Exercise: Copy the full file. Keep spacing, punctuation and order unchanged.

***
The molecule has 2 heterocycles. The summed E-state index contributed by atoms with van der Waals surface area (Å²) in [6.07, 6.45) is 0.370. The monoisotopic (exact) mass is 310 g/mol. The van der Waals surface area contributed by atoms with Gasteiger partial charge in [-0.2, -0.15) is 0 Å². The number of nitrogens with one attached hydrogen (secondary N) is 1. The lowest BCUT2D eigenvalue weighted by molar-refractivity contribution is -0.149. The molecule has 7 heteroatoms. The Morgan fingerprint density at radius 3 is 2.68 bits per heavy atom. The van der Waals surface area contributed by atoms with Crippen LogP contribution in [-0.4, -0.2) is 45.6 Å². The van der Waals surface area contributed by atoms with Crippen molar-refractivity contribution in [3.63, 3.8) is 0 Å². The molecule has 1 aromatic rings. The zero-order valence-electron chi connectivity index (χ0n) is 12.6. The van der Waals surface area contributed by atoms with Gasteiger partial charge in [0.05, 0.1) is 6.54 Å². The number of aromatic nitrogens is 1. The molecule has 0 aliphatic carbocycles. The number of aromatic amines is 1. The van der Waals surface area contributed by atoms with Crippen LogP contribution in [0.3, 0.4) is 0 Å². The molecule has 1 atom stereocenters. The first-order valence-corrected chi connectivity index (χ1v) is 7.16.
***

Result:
The molecule has 2 heterocycles. The summed E-state index contributed by atoms with van der Waals surface area (Å²) in [6.07, 6.45) is 0.370. The monoisotopic (exact) mass is 310 g/mol. The van der Waals surface area contributed by atoms with Gasteiger partial charge in [-0.2, -0.15) is 0 Å². The number of nitrogens with one attached hydrogen (secondary N) is 1. The lowest BCUT2D eigenvalue weighted by molar-refractivity contribution is -0.149. The molecule has 7 heteroatoms. The Morgan fingerprint density at radius 3 is 2.68 bits per heavy atom. The van der Waals surface area contributed by atoms with Crippen LogP contribution in [-0.4, -0.2) is 45.6 Å². The van der Waals surface area contributed by atoms with Crippen molar-refractivity contribution in [3.63, 3.8) is 0 Å². The molecule has 1 aromatic rings. The zero-order valence-electron chi connectivity index (χ0n) is 12.6. The van der Waals surface area contributed by atoms with Gasteiger partial charge in [0.05, 0.1) is 6.54 Å². The number of aromatic nitrogens is 1. The molecule has 0 aliphatic carbocycles. The number of aromatic amines is 1. The van der Waals surface area contributed by atoms with Crippen LogP contribution in [0.3, 0.4) is 0 Å². The molecule has 1 atom stereocenters. The first-order valence-corrected chi connectivity index (χ1v) is 7.16.